In my recent talks with friends and mutual friends alike, there’s been a common theme that appears to surface — a theme I’ll affectionately title the “What I’m Not” theme.
You’re on a walk, on the phone, or at lunch with a friend and the conversation gets “real”. You go deeper. The topic usually centers around what they want and why they don’t have “it”. The whole of the conversation is built around trying to flesh out and understand this disparity between these two points. I want “X”, but don’t have “X”. And this is fine. It’s nothing but a universal dilemma most humans experience day in and day out. Since most of us are a practical sort, we can typically map out a plan to achieve whatever we set out to do. But what of those who simply feel like they can’t (and perhaps feel this way every time they encounter this want)?
I suggest that there’s a debilitating narrative at work and most of us aren’t aware of it.
In my experience, the conversation begins with sharing seeds of frustrations (personally, I don’t take these lightly when listening to a friend, for I feel that at the root of every frustration is some kind of fear). The frustrations then bloom, showing at length how deep these conflicts go. I then notice a set of patterns in their speech. I sum up these patterns of speech (regardless of what was specifically said) into a “What I’m Not” speech.
I wrote a previous post about demons; they are the voices that seek to undermine your joy, peace, etc. By way of illustration, I’ll call this the “What I’m Not” demon. Its intention is to place emphasis, to turn your attention, on everything you’re NOT versus everything that you ARE.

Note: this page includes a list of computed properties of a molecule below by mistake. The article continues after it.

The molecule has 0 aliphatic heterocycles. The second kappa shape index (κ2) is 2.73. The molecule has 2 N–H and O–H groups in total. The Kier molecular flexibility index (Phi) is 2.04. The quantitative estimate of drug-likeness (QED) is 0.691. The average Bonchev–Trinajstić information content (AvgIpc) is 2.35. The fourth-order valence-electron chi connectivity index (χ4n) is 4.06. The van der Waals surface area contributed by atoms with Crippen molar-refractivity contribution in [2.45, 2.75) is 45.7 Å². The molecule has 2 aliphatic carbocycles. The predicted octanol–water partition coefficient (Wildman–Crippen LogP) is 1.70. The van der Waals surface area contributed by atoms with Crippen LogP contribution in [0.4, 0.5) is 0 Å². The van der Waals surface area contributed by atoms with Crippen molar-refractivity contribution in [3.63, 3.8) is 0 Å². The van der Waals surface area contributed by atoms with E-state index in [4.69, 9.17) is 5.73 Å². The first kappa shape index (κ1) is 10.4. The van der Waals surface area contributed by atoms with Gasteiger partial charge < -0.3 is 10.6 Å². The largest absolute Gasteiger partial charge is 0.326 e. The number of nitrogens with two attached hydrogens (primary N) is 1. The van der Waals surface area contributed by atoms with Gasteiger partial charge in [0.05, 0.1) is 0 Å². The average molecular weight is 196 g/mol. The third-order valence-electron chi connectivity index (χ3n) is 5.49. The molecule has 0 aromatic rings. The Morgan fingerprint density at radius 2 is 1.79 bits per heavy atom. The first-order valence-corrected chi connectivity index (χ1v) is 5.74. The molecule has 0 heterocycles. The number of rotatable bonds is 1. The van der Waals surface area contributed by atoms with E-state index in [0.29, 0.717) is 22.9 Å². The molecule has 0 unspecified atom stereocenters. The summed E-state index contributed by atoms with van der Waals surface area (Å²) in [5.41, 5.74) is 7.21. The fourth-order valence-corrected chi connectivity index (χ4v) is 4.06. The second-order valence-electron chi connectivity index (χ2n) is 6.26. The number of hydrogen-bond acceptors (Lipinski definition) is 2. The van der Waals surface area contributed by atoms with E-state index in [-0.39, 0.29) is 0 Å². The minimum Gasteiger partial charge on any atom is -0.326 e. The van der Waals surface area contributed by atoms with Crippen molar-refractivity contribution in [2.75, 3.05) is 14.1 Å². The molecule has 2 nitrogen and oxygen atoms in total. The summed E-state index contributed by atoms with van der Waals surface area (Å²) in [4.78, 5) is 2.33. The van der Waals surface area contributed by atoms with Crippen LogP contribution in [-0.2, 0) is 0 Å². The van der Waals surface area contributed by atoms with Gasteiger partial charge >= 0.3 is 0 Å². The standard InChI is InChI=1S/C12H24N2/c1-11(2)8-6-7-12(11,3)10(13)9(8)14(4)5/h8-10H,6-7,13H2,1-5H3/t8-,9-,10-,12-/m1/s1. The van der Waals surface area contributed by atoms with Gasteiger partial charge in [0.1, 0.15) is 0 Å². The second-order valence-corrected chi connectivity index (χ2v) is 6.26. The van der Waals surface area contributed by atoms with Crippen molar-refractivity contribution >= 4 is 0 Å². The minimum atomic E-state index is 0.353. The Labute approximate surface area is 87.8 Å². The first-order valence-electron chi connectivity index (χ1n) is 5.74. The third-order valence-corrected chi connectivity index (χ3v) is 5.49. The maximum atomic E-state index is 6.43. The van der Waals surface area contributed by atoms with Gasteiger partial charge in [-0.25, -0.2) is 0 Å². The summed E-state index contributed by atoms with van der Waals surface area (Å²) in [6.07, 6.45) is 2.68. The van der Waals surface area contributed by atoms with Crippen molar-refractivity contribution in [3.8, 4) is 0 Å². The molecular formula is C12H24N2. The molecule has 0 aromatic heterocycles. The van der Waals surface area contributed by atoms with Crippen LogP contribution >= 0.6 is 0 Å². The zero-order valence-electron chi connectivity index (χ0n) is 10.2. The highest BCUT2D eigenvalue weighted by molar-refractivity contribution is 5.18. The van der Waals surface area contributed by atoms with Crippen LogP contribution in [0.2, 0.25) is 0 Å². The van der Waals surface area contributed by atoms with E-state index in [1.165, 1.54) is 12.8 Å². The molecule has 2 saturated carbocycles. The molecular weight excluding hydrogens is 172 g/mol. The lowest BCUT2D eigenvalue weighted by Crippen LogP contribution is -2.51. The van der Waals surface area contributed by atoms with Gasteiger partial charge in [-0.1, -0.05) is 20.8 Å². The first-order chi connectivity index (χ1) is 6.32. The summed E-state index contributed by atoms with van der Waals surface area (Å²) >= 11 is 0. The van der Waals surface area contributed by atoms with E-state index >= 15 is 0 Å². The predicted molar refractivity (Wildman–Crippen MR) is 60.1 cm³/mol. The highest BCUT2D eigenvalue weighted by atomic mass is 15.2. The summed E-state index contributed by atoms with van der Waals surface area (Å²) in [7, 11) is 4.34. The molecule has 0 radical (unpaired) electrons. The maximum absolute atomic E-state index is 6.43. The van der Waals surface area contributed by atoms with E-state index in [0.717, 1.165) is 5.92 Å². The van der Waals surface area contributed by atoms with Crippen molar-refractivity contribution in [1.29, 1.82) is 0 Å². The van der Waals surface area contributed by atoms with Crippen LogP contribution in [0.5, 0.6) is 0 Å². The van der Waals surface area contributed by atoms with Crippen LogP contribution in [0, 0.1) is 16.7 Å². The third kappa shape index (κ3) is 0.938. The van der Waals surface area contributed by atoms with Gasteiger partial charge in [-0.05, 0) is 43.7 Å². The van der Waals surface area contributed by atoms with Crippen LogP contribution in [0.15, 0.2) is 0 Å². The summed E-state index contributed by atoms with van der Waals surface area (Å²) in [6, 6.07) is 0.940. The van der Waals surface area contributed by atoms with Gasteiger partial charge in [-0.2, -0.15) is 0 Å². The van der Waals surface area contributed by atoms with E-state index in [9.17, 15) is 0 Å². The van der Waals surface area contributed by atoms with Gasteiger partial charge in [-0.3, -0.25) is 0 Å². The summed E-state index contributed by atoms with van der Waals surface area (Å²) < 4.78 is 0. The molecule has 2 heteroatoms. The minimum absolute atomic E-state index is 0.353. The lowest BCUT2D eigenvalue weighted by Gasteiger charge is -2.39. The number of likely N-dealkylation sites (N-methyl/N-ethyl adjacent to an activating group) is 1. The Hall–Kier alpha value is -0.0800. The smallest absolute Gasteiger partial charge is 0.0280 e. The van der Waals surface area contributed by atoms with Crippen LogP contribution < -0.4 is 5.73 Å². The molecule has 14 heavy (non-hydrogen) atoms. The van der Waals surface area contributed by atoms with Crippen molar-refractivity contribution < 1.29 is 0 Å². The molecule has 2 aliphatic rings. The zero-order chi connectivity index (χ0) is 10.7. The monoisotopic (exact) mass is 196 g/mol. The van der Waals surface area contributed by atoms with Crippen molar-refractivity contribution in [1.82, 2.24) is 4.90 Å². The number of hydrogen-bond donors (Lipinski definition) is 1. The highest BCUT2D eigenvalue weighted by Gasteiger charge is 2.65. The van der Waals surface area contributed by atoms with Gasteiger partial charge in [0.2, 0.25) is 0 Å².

When what you think, say, or do about is based on what you don’t have, you lose yourself to the wrong tense – the future tense (because you don’t desire what you already have). And the problem is that you exist in the present tense. “Are” is a present-tense verb. I’m not saying you can’t make plans for next week; just make plans for next week while consciously staying in the present. Anxiety lives in the future, depression lives in the past. If you need a little more resolve about how to stay in the present, just know that the shape of things now are likely the shape of your future. So if your not happy with things now, then don’t be too upset if you haven’t made any changes a year from now.
Consider what now has become a common expression in popular psychology: “You are enough”. I hope this becomes a cultural maxim and not a cliche, because it’s true. Start to believe it. Take solace and comfort and perhaps be willing to alter your narrative from “What I’m Not” to “What I Am”. As to “What you are”, I don’t know, but I know this much: You want to be loved and understood — therein lies your answer. What? Strangely enough, you may find love and understanding when you decide to actively love and understand others.
This whole foray into the “What I am” narrative might be awkward. It was for me. When you start taking stock in what you are, confidence surfaces like that flower in the cracks of the concrete; it breaks through and crumbles your fears and insecurities.